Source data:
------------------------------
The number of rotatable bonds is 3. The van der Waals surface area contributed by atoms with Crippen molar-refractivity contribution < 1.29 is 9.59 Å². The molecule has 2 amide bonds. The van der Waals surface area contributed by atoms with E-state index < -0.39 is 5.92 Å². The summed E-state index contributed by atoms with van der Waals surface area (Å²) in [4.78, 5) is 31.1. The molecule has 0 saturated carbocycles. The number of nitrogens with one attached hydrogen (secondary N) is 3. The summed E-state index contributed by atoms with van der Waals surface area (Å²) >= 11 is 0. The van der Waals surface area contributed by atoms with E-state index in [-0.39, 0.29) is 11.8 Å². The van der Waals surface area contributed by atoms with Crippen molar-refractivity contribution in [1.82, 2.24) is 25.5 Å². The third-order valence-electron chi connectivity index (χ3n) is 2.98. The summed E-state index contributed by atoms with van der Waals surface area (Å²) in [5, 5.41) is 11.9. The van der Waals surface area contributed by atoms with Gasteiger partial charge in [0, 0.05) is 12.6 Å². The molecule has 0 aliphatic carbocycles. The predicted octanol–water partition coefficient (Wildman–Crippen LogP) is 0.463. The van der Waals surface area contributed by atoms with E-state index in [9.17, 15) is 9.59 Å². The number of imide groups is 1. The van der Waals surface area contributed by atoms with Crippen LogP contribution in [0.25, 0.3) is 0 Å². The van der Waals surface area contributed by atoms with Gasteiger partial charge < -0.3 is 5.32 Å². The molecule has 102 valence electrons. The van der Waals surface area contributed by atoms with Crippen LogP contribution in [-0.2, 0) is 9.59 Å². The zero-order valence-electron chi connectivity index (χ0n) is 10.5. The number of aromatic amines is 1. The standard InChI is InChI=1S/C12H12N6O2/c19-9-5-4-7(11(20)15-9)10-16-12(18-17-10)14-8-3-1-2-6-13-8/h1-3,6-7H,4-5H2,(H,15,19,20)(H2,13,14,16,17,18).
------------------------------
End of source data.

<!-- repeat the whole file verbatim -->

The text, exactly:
The number of rotatable bonds is 3. The van der Waals surface area contributed by atoms with Crippen molar-refractivity contribution < 1.29 is 9.59 Å². The molecule has 2 amide bonds. The van der Waals surface area contributed by atoms with E-state index < -0.39 is 5.92 Å². The summed E-state index contributed by atoms with van der Waals surface area (Å²) in [4.78, 5) is 31.1. The molecule has 0 saturated carbocycles. The number of nitrogens with one attached hydrogen (secondary N) is 3. The summed E-state index contributed by atoms with van der Waals surface area (Å²) >= 11 is 0. The van der Waals surface area contributed by atoms with E-state index in [-0.39, 0.29) is 11.8 Å². The van der Waals surface area contributed by atoms with Crippen molar-refractivity contribution in [1.82, 2.24) is 25.5 Å². The third-order valence-electron chi connectivity index (χ3n) is 2.98. The summed E-state index contributed by atoms with van der Waals surface area (Å²) in [5, 5.41) is 11.9. The van der Waals surface area contributed by atoms with Gasteiger partial charge in [0, 0.05) is 12.6 Å². The molecule has 0 aliphatic carbocycles. The predicted octanol–water partition coefficient (Wildman–Crippen LogP) is 0.463. The van der Waals surface area contributed by atoms with E-state index in [9.17, 15) is 9.59 Å². The number of imide groups is 1. The van der Waals surface area contributed by atoms with Crippen LogP contribution in [0.25, 0.3) is 0 Å². The van der Waals surface area contributed by atoms with Gasteiger partial charge < -0.3 is 5.32 Å². The molecule has 102 valence electrons. The van der Waals surface area contributed by atoms with Crippen LogP contribution in [-0.2, 0) is 9.59 Å². The zero-order valence-electron chi connectivity index (χ0n) is 10.5. The number of aromatic amines is 1. The standard InChI is InChI=1S/C12H12N6O2/c19-9-5-4-7(11(20)15-9)10-16-12(18-17-10)14-8-3-1-2-6-13-8/h1-3,6-7H,4-5H2,(H,15,19,20)(H2,13,14,16,17,18).